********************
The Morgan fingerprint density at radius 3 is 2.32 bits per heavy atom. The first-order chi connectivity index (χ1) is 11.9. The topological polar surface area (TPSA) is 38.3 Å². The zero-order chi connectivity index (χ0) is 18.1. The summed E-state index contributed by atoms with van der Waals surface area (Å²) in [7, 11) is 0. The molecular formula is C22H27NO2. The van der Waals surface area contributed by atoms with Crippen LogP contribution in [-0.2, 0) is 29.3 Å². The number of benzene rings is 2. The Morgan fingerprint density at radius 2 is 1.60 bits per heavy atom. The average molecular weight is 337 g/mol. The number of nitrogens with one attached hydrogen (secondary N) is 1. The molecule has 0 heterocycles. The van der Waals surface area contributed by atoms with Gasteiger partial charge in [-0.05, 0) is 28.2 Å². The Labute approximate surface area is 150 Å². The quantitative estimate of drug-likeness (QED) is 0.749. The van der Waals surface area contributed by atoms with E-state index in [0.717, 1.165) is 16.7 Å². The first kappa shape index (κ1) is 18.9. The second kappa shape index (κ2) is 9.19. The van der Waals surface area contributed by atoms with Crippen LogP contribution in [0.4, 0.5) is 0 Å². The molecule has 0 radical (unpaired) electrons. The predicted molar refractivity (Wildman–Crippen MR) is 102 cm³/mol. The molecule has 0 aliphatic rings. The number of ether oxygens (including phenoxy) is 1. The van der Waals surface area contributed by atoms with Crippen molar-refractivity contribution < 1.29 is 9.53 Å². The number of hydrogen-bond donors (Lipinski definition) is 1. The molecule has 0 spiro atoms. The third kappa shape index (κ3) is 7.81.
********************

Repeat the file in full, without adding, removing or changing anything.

The Morgan fingerprint density at radius 3 is 2.32 bits per heavy atom. The first-order chi connectivity index (χ1) is 11.9. The topological polar surface area (TPSA) is 38.3 Å². The zero-order chi connectivity index (χ0) is 18.1. The summed E-state index contributed by atoms with van der Waals surface area (Å²) in [7, 11) is 0. The molecular formula is C22H27NO2. The van der Waals surface area contributed by atoms with Crippen LogP contribution in [-0.2, 0) is 29.3 Å². The number of benzene rings is 2. The Morgan fingerprint density at radius 2 is 1.60 bits per heavy atom. The average molecular weight is 337 g/mol. The number of nitrogens with one attached hydrogen (secondary N) is 1. The molecule has 0 heterocycles. The van der Waals surface area contributed by atoms with Gasteiger partial charge in [-0.05, 0) is 28.2 Å². The Labute approximate surface area is 150 Å². The quantitative estimate of drug-likeness (QED) is 0.749. The van der Waals surface area contributed by atoms with E-state index in [0.717, 1.165) is 16.7 Å². The first kappa shape index (κ1) is 18.9. The second kappa shape index (κ2) is 9.19. The van der Waals surface area contributed by atoms with Crippen LogP contribution in [0.4, 0.5) is 0 Å². The molecule has 0 radical (unpaired) electrons. The predicted molar refractivity (Wildman–Crippen MR) is 102 cm³/mol. The molecule has 0 aliphatic rings. The number of ether oxygens (including phenoxy) is 1. The van der Waals surface area contributed by atoms with Crippen molar-refractivity contribution < 1.29 is 9.53 Å². The number of hydrogen-bond donors (Lipinski definition) is 1. The molecule has 0 spiro atoms. The third kappa shape index (κ3) is 7.81.